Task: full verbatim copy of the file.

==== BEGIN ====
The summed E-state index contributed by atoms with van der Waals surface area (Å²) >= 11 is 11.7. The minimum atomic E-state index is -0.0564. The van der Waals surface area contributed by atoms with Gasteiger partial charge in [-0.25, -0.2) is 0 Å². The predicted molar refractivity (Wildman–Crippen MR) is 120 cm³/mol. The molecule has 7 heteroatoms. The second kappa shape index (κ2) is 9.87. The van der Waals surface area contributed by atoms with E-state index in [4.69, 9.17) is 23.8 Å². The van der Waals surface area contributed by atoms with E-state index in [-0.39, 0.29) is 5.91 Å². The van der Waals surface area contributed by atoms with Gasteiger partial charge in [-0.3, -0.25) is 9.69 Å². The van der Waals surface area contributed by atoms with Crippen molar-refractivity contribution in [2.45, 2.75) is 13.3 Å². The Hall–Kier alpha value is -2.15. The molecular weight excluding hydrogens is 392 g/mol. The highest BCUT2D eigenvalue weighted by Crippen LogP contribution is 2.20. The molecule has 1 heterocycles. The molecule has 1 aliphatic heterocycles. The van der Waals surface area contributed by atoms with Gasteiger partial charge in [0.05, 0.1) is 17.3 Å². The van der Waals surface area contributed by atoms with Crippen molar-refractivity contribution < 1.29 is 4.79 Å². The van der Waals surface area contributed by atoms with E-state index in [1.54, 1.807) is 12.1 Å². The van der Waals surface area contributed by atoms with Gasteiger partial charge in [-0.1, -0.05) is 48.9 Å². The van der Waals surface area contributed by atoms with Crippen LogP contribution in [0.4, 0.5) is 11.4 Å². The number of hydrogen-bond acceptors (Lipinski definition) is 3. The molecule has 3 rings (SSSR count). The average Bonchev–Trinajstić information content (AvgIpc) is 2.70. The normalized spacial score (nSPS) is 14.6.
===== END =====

The summed E-state index contributed by atoms with van der Waals surface area (Å²) >= 11 is 11.7. The minimum atomic E-state index is -0.0564. The van der Waals surface area contributed by atoms with Gasteiger partial charge in [-0.25, -0.2) is 0 Å². The predicted molar refractivity (Wildman–Crippen MR) is 120 cm³/mol. The molecule has 7 heteroatoms. The second kappa shape index (κ2) is 9.87. The van der Waals surface area contributed by atoms with E-state index in [4.69, 9.17) is 23.8 Å². The van der Waals surface area contributed by atoms with E-state index in [-0.39, 0.29) is 5.91 Å². The van der Waals surface area contributed by atoms with Gasteiger partial charge in [-0.3, -0.25) is 9.69 Å². The van der Waals surface area contributed by atoms with Crippen molar-refractivity contribution in [2.45, 2.75) is 13.3 Å². The Hall–Kier alpha value is -2.15. The molecular weight excluding hydrogens is 392 g/mol. The highest BCUT2D eigenvalue weighted by Crippen LogP contribution is 2.20. The molecule has 1 heterocycles. The molecule has 1 aliphatic heterocycles. The van der Waals surface area contributed by atoms with Gasteiger partial charge in [0.05, 0.1) is 17.3 Å². The van der Waals surface area contributed by atoms with Crippen molar-refractivity contribution < 1.29 is 4.79 Å². The van der Waals surface area contributed by atoms with E-state index in [1.54, 1.807) is 12.1 Å². The van der Waals surface area contributed by atoms with Gasteiger partial charge in [-0.1, -0.05) is 48.9 Å². The van der Waals surface area contributed by atoms with Crippen LogP contribution in [0.4, 0.5) is 11.4 Å². The number of hydrogen-bond acceptors (Lipinski definition) is 3. The molecule has 3 rings (SSSR count). The average Bonchev–Trinajstić information content (AvgIpc) is 2.70. The normalized spacial score (nSPS) is 14.6.